Democrats, he argued, must win public trust on security issues. While there is a right time and a wrong time to use military force, Bayh lamented: "We don't even get to have that discussion because too many of our fellow countrymen out here in the heartland have concluded -- inappropriately, but they've concluded nonetheless -- that we don't have the spine or the backbone to use force even in the face of the most compelling circumstances. And that must change."
Vilsack criticized Bush for misleading the nation before going to war in Iraq and for failing, after the terrorist attacks of Sept. 11, 2001, to promote a shared sacrifice among all Americans. Noting the sacrifice paid by those who have lost their lives in battle, and their families, he asked: "Is it right, is it fair, is it the American way, to ask a small sliver of our society to bear full responsibility? Is that really affording a sense of community? I think not, and I think it's time for change."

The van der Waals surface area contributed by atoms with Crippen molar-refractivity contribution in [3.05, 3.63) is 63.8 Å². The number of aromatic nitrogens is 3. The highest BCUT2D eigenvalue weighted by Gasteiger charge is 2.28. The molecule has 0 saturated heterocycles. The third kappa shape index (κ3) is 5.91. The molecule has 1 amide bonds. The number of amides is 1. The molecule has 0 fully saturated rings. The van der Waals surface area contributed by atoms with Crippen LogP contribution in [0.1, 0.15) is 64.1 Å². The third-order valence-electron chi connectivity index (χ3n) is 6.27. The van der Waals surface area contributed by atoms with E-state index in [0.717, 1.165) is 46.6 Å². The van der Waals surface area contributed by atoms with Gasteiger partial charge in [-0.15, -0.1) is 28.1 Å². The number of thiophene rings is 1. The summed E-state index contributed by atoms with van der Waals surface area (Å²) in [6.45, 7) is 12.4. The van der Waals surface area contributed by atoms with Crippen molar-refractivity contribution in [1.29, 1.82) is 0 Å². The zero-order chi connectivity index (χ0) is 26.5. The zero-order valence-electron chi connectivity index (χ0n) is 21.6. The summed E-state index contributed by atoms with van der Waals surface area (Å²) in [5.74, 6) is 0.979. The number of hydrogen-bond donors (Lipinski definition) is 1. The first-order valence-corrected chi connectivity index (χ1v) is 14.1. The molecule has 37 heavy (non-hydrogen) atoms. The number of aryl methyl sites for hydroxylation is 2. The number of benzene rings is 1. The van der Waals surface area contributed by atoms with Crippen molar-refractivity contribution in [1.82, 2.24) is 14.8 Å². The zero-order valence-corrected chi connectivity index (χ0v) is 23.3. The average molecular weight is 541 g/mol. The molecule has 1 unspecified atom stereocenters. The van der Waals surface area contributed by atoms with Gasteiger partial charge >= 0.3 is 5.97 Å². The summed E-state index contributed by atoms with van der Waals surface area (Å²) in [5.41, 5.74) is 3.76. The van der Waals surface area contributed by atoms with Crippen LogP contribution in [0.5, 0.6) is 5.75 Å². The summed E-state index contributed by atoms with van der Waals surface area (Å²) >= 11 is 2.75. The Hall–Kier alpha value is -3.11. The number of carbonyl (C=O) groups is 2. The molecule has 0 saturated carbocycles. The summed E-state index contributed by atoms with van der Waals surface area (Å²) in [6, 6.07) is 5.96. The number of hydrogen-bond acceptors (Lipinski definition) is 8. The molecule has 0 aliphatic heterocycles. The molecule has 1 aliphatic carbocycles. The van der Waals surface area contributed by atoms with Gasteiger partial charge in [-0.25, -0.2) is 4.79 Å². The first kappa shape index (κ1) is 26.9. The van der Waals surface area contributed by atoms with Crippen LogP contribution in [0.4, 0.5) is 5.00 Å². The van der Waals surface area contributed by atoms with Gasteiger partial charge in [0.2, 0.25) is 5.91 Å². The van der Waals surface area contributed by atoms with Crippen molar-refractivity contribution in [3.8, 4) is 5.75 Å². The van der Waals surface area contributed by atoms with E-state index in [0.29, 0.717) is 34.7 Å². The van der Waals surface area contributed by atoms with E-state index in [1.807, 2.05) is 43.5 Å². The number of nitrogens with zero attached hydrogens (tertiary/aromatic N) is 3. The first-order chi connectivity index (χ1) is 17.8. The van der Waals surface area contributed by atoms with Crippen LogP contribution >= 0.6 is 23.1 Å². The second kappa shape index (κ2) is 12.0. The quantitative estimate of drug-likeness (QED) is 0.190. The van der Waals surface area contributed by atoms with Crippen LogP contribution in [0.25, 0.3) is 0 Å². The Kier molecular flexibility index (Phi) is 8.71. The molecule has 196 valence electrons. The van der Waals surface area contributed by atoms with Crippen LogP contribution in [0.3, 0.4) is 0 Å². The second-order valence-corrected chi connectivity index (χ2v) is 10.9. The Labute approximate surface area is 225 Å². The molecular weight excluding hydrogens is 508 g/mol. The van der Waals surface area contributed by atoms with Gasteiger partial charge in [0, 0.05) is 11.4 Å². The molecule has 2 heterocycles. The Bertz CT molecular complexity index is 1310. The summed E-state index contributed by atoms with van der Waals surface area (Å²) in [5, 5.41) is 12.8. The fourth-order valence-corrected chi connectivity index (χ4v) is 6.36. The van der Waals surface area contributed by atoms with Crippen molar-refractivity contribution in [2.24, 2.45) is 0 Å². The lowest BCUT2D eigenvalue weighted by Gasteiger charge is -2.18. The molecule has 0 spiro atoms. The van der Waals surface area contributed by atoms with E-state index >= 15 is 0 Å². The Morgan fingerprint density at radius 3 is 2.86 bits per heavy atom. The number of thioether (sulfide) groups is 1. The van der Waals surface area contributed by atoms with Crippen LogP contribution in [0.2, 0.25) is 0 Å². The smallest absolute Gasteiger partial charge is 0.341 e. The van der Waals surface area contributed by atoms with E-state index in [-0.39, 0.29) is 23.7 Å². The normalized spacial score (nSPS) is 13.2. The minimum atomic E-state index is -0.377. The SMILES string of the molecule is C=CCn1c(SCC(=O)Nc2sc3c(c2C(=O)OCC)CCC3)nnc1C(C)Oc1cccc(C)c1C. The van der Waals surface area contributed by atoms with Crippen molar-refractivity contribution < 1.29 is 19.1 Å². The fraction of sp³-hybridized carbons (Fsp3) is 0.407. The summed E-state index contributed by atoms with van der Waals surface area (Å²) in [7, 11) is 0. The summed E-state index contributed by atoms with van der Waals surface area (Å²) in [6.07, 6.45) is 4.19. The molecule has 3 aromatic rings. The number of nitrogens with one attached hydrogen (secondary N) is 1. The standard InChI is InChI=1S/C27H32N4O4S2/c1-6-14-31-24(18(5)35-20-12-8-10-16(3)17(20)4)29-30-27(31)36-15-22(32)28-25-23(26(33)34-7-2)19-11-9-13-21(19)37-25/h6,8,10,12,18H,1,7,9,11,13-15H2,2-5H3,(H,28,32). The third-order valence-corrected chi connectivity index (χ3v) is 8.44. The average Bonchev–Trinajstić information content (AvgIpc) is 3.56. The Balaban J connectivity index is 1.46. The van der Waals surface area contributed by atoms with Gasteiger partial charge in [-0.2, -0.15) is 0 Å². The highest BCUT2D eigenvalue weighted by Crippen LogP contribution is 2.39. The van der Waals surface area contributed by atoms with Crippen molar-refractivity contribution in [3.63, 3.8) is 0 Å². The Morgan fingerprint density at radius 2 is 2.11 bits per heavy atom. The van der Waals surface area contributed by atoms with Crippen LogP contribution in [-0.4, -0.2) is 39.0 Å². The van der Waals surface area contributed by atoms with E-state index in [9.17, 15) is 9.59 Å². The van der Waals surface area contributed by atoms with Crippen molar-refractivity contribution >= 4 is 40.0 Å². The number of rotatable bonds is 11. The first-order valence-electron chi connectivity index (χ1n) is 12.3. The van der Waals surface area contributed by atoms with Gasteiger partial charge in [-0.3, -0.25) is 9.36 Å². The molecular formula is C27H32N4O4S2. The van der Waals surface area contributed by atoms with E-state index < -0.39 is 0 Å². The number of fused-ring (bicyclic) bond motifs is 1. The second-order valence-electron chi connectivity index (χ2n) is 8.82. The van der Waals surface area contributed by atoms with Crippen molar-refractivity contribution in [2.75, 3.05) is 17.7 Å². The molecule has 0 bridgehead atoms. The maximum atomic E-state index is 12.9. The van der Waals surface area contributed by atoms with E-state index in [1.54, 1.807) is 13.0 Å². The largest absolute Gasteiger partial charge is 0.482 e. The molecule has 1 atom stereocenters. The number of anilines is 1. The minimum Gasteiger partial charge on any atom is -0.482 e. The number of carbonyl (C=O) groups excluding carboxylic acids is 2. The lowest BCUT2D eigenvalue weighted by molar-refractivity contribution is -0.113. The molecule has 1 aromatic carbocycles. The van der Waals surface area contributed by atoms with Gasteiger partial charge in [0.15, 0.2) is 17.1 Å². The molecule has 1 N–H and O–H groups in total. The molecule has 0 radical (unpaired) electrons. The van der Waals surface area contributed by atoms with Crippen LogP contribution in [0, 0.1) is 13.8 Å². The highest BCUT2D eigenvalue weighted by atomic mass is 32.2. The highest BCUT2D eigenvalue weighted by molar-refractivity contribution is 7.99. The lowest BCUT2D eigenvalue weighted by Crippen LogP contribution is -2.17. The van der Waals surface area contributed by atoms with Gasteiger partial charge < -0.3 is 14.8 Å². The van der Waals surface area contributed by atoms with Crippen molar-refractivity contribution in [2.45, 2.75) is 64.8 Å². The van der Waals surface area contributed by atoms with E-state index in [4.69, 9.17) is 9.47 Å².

Warner accused Republicans in Washington of being out of touch with the priorities of the rest of the country. "In today's Washington," he said, "politicians work deep into the night to write laws to interfere with the family of Terri Schiavo, but ignore the fact that 45 million Americans have no health care."
He said those kinds of actions have alienated independent and moderate Republican voters, and argued that these voters could be won by Democrats if they back the right policies. Warner, who made a fortune before politics as a telecommunications entrepreneur, said Democrats must show voters they understand the realities of the global economy and how technology has affected America's competitive position in the world.
These realities mean that the "solutions we offered in the 1990s aren't enough," he said. "Sometimes defending the same programs, thinking they're going to get us new results, makes no sense. We need leaders who can see a bit farther down the road."